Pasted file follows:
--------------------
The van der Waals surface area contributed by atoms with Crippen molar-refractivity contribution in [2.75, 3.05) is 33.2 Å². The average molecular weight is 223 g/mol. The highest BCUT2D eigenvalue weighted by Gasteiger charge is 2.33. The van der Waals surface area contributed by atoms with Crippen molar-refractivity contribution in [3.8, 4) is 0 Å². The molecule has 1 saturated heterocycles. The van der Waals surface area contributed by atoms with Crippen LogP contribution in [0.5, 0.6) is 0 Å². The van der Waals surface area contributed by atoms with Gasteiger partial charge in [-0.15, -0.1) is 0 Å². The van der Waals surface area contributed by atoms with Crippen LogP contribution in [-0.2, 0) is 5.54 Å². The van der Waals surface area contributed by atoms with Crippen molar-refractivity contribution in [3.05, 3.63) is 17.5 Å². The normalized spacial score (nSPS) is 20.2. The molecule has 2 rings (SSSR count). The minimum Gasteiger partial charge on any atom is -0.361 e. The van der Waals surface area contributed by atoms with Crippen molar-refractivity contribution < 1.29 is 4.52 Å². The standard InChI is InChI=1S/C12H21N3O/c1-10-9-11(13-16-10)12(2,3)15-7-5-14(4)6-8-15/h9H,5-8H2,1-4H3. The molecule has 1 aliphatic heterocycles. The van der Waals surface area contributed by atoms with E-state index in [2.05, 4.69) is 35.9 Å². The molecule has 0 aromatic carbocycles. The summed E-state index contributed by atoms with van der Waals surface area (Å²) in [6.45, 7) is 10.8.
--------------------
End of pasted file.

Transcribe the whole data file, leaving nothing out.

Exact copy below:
The van der Waals surface area contributed by atoms with Crippen molar-refractivity contribution in [2.75, 3.05) is 33.2 Å². The average molecular weight is 223 g/mol. The highest BCUT2D eigenvalue weighted by Gasteiger charge is 2.33. The van der Waals surface area contributed by atoms with Crippen molar-refractivity contribution in [3.8, 4) is 0 Å². The molecule has 1 saturated heterocycles. The van der Waals surface area contributed by atoms with Crippen LogP contribution in [0.5, 0.6) is 0 Å². The van der Waals surface area contributed by atoms with Gasteiger partial charge in [-0.15, -0.1) is 0 Å². The van der Waals surface area contributed by atoms with Crippen LogP contribution in [-0.2, 0) is 5.54 Å². The van der Waals surface area contributed by atoms with Crippen molar-refractivity contribution in [3.05, 3.63) is 17.5 Å². The normalized spacial score (nSPS) is 20.2. The molecule has 2 rings (SSSR count). The minimum Gasteiger partial charge on any atom is -0.361 e. The van der Waals surface area contributed by atoms with Crippen molar-refractivity contribution < 1.29 is 4.52 Å². The standard InChI is InChI=1S/C12H21N3O/c1-10-9-11(13-16-10)12(2,3)15-7-5-14(4)6-8-15/h9H,5-8H2,1-4H3. The molecule has 1 aliphatic heterocycles. The van der Waals surface area contributed by atoms with E-state index in [2.05, 4.69) is 35.9 Å². The molecule has 0 aromatic carbocycles. The summed E-state index contributed by atoms with van der Waals surface area (Å²) in [6.45, 7) is 10.8.